Although Malcolm Gladwell's book, Blink: the Power of Thinking Without Thinking, is mainly concerned with the ability of the human mind to make quick, accurate judgements, the sixth chapter of his book provides one example of an occasion on which such a snap judgement was tragically mistaken.
The incident occurred during the winter of 1999, when a 23-year-old Guinean immigrant named Amadou Diallo was shot to death outside his South Bronx building by a quartet of mostly young, plainclothes New York police who mistook the wallet he was withdrawing from his back pocket for a gun.
Given the fatal result of the officers' failure to correctly interpret the response of their victim, Gladwell seeks to examine the scope of human ability to read the behavior and facial reactions of others in social, public situations, as he discusses the work of Sylvan Tompkins and Paul Ekman. After decades of research, these psychologists have found the muscular patterns of human facial responses to be surprisingly universal in the emotions they express. At the same time, his description of an autistic man's 'mindblindness', an inability to read the expressions and behavior of others, demonstrates an extreme of human incomprehension.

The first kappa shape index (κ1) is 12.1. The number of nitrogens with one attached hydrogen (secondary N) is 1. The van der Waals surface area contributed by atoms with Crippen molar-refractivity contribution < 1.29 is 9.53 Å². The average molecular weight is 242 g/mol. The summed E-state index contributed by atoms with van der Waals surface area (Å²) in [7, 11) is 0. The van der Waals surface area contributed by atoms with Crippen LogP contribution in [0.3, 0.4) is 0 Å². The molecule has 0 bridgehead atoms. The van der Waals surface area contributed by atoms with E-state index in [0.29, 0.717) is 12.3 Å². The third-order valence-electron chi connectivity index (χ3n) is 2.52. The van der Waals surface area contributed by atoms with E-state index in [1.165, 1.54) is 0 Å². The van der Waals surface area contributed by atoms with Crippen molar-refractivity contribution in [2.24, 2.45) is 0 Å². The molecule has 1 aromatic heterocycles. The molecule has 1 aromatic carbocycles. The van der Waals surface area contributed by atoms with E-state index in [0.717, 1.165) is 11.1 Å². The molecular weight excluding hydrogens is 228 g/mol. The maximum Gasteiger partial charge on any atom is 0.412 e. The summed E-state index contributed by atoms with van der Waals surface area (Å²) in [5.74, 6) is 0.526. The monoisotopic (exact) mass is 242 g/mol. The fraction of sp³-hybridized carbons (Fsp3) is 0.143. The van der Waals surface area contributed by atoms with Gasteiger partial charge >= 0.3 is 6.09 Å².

Gladwell finally returns to the possible causes of police error in the Diallo case. The inexperience of three of the officers, the distorted tunnel vision provoked by an extremely stressful situation, and biased judgement based on racial prejudice, whether conscious or unconscious, all seem to have played on a role in this awful event.